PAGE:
The EU—at the latest in light of the mass pro-Palestinian demonstrations in Europe after the Hamas terrorist attack (see above)—must finally realize that uncontrolled immigration is not the solution, but the problem itself, since, contrary to the expectations of Western elites, it has not had the ‘fertilizing effect’ on the economy or society. On the other hand, the unwanted processes that inevitably accompany the arrival of large numbers of immigrants from other cultures and backgrounds occur daily, whether along Hungary’s southern borders or on the streets of Western Europe. The greatest danger of all is the security threat posed by Islamic terrorism. The pro-Palestinian demonstrations, for example, raise the question of whether the Muslim population in Europe can distance itself from the Islamic radicalism of Islamic terrorism, conflated with the liberation ideology of Hamas.
The Russo–Ukrainian war is the most pointless undertaking from the point of view of the EU’s geostrategic interests. It is the bloodiest armed conflict since the Iraq–Iran war, with at least half a million (500,000) victims, the same number of crippled families, seven million refugees, and a partly destroyed country indebted for at least 50 years. Looking at the current and potential crisis zones, from a strictly geostrategic point of view,
the Russian–Ukrainian front, with its symbolic messages, is the most meaningless and bloodiest conflict that is not in the interest of the ‘West’.
Apart from the crippling of Ukraine, it is the EU economy that has suffered the most (petrol prices out of control, inflation, the consequences of the loss of cheap energy for the private and industrial sectors, a dramatic deterioration in the EU’s economic competitiveness, and the list goes on). In addition, the ‘West’, including the EU, has taken on financial burdens that are putting a strain on its budget. Moreover, Western strategic ammunition stocks and arms production have come under unprecedented pressure, posing a substantial threat to the security of the ‘West’. It must also be alert to other crisis hotspots (Israel) and avoid any escalation, as it is probably unprepared for challenges of this scale. If the two other crisis hotspots in the Far East (Korean Peninsula and Taiwan), where there is a threat of a military conflict, were to erupt as well, the ‘West’ would be faced with an almost insurmountable problem from a geostrategic and military point of view. At the same time, it can also be said that for some time now the EU has been the most rapidly arming political community.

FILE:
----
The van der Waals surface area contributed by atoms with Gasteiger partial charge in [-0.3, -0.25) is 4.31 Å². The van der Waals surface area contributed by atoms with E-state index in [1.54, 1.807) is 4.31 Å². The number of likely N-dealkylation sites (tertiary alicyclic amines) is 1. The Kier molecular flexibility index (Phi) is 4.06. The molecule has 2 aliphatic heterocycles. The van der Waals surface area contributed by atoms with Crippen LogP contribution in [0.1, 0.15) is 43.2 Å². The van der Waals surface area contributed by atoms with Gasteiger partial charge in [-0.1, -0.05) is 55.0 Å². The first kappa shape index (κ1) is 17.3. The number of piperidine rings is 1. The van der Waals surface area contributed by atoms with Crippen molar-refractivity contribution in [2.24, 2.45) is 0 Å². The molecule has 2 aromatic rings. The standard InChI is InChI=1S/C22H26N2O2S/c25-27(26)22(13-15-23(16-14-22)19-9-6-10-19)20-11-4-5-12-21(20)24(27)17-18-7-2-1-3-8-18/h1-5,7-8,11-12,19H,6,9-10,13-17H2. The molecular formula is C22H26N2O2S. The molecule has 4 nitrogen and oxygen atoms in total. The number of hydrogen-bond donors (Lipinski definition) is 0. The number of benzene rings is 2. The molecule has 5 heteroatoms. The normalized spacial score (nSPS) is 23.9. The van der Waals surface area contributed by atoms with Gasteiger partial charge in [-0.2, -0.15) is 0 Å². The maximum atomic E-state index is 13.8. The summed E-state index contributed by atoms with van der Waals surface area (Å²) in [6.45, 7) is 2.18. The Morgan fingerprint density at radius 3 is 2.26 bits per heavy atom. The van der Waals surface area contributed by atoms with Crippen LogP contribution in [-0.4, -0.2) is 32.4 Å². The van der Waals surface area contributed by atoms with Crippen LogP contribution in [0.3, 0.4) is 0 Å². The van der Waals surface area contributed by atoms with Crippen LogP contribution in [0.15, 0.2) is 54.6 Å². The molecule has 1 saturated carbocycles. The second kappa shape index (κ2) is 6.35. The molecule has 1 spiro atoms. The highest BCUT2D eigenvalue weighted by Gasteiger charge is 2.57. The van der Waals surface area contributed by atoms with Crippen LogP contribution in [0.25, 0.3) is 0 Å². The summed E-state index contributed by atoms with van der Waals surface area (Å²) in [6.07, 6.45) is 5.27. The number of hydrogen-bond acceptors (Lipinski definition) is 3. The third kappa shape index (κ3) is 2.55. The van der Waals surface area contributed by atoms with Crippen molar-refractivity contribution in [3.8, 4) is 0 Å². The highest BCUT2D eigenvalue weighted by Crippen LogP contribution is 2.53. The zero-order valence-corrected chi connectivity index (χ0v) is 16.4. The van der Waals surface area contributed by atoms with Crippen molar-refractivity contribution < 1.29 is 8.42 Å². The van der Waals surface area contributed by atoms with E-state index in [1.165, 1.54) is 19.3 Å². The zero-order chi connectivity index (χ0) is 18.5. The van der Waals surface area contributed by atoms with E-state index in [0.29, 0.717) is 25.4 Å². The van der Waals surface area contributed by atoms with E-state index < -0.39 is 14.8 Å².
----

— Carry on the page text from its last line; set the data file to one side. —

In summary, the geostrategic environment around the EU and Europe, partly as a result of the EU’s deliberate decision (breaking with Russia), partly through no fault of its own (the Palestinian issue), and its attitude of only observing the changes in the global economic environment from afar, without being able to influence them in any meaningful way (BRICS+6), has reached a situation that risks isolation.
From the point of view of maintaining the current form and values of the ‘West’, the continuation of a migration policy is life-threatening, because it is triggering internal processes in the Western world which, willy-nilly, will result in the sacrificing the core values of the ‘West’ on the altar of the progressive philosophy of inclusion, and in the weakening from within of its geostrategic position the losing of which could have fatal consequences in a world where the axis of global economic development, population growth, and history no longer revolve around Europe.
Europe and the European Union no longer sit at the global geostrategic chessboard as players,
but are at best kibitzers, even if the EU leadership refuses to acknowledge this.